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A Federal Reserve Dictatorship: A Few Words From Larry Kudlow

I will admit to growing uneasy lately watching CNBC's Larry Kudlow blather endlessly about green shoots.  But occasionally his opinions re-enter the reality stratosphere, and even less frequently, he nails it.  Today, he had a hammer.

In a blistering CNBC editorial "An Imperial Fed" Kudlow shredded the Federal Reserve quite nicely:

A host of factors contributed to the credit crisis. But it was ultimately the Federal Reserve — with its bubblehead policy of ultra-cheap rates, monetary explosion, and a sinking dollar — that created it. The Fed was the chief culprit, just as it was ten years ago when it unleashed the tech bubble. It not only created this current crisis, it totally missed it as well. So why would anyone think it has the right stuff to fix it?

Kudlow supports Sheila while ripping the Fed again:

I say put Sheila Bair and the FDIC in charge of systemic-risk regulation. Make them totally independent from the Treasury. And while we’re at it, let’s get the Fed to return to a market-price rule for money, including gold, the dollar, bond rates, and commodities. This would mark a sorely needed return to the stable-money period that stretched from the early 1980s to the late 1990s. That was before the central bank embarked on this crazy pillar-to-post stop-go-stop-go monetary-meddling insanity that completely destabilized the economy and undermined the stock market.

Once more for good measure with some laudable comments on our out-of-control deficit spending:

And by the way, speaking of limits to reckless borrowing and debt, the Treasury is going to auction $104 billion in debt this week. That’s yet another record. The previous record was set a few weeks ago, which came a week after another record. Talk about the need for limits. This is total fiscal insanity. It needs to stop now.

But this Fed-dictatorship proposal is a terrible idea. The Fed needs to stick to its knitting and focus on stable money. That’s what’s been missing for ten years under Alan Greenspan and Ben Bernanke. That’s why we experienced two nasty recessions. And that’s why the stock market has gone nowhere.

Read the entire truth-telling, Bernanke-Greenspan destroying, little-bit-of Kudlow's anger HERE.

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General Electric Co. Vice Chairman John Rice said he isn’t seeing an increase in orders even as U.S. economic statistics suggest the world’s largest economy may soon shift to a recovery.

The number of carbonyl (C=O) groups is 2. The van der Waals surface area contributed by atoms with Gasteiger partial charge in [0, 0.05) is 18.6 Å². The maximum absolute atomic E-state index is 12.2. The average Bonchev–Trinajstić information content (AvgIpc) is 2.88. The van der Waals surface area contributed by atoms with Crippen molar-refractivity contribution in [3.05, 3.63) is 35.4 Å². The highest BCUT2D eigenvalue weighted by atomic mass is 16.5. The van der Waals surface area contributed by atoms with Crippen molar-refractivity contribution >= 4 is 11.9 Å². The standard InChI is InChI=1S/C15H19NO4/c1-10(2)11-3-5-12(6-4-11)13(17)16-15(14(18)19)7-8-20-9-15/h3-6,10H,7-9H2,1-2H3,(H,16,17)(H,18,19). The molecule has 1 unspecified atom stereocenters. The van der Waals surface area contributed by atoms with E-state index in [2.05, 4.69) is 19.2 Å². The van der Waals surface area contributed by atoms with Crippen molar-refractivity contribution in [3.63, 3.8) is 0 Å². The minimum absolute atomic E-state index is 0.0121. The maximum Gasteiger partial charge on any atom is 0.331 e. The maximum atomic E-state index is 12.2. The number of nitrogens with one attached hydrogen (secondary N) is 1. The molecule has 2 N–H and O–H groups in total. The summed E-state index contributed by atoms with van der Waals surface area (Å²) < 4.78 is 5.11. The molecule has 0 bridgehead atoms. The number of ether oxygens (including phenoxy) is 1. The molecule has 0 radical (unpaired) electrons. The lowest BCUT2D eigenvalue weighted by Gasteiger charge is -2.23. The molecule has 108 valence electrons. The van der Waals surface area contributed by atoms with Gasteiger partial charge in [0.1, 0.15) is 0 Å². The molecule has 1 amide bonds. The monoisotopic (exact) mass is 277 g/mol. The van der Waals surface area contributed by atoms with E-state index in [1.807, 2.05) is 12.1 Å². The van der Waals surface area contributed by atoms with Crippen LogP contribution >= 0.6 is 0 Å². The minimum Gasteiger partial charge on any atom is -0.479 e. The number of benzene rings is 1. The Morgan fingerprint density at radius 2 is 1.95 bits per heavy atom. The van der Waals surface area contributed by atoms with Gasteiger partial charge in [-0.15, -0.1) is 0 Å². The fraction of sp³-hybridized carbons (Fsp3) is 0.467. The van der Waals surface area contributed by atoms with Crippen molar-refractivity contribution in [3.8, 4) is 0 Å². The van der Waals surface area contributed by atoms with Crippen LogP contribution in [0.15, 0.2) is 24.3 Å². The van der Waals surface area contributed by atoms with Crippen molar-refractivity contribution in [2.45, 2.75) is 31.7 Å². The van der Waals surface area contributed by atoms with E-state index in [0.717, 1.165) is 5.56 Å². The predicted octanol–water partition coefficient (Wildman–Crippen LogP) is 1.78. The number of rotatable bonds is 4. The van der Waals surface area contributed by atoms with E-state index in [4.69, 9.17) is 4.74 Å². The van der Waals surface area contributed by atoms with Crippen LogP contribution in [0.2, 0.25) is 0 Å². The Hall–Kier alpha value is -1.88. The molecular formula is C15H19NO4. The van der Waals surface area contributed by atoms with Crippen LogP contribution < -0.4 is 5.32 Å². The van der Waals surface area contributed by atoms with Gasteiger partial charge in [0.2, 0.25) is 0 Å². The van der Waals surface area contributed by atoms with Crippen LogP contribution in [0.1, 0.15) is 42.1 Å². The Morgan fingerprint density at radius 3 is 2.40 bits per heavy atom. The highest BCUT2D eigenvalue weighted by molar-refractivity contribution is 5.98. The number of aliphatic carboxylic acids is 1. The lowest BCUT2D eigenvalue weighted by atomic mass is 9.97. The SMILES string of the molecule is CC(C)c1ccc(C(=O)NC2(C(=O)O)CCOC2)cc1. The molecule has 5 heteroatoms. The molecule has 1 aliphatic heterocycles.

“I am not particularly of the green shoots group yet,” Rice said today to the Atlanta Press Club, referring to a phrase used by Federal Reserve Chairman Ben S. Bernanke that described signs of a nascent recovery. “I have not seen it in our order patterns yet. At the macro level, there may be statistics suggesting the economy is starting to turn. I am not seeing it yet.”

Jun 22, 2009 at 3:35 PM | Registered CommenterDailyBail
Kudlow is on the money here, except for the bit about Sheila Bair and FDIC. Why the infatuation with Bair as some kind of paragon of common sense? If anyone has been asleep at the wheel, it's FDIC. They're supposed to PREVENT massive bank insolvencies, not overlook them until it's far too late. (Of course, I'm not talking about the BHC's, which are not directly under FDIC jurisdiction.) I think to some people she comes across as tough, but she just looks camera shy to me. She was on CNN a few weeks back and she spent most of the interview talking to the table in front of her. Anyway, if she's really against the TBTF (non-) policy, she's hardly gone out on a limb to stop it.

In Britain, for all their other foibles, people like Bernanke and Geithner would have already RESIGNED out of a sense of honor (or "honour"). In America, they just lie, fib, obfuscate and collect their check.
Jun 22, 2009 at 4:35 PM | Unregistered CommenterJames H
The FDIC and Sheila certainly failed. The problem is every single regulator failed. Not sure why some like Sheila.
Jun 23, 2009 at 1:20 AM | Registered CommenterDailyBail
In Britain, for all their other foibles, people like Bernanke and Geithner would have already RESIGNED out of a sense of honor (or "honour"). In America, they just lie, fib, obfuscate and collect their check.

We have no public honor. No sense of obligation and fair behavior from politicians. You can do anything and get away with it if you are crafty enough.
Jun 23, 2009 at 1:22 AM | Registered CommenterDailyBail

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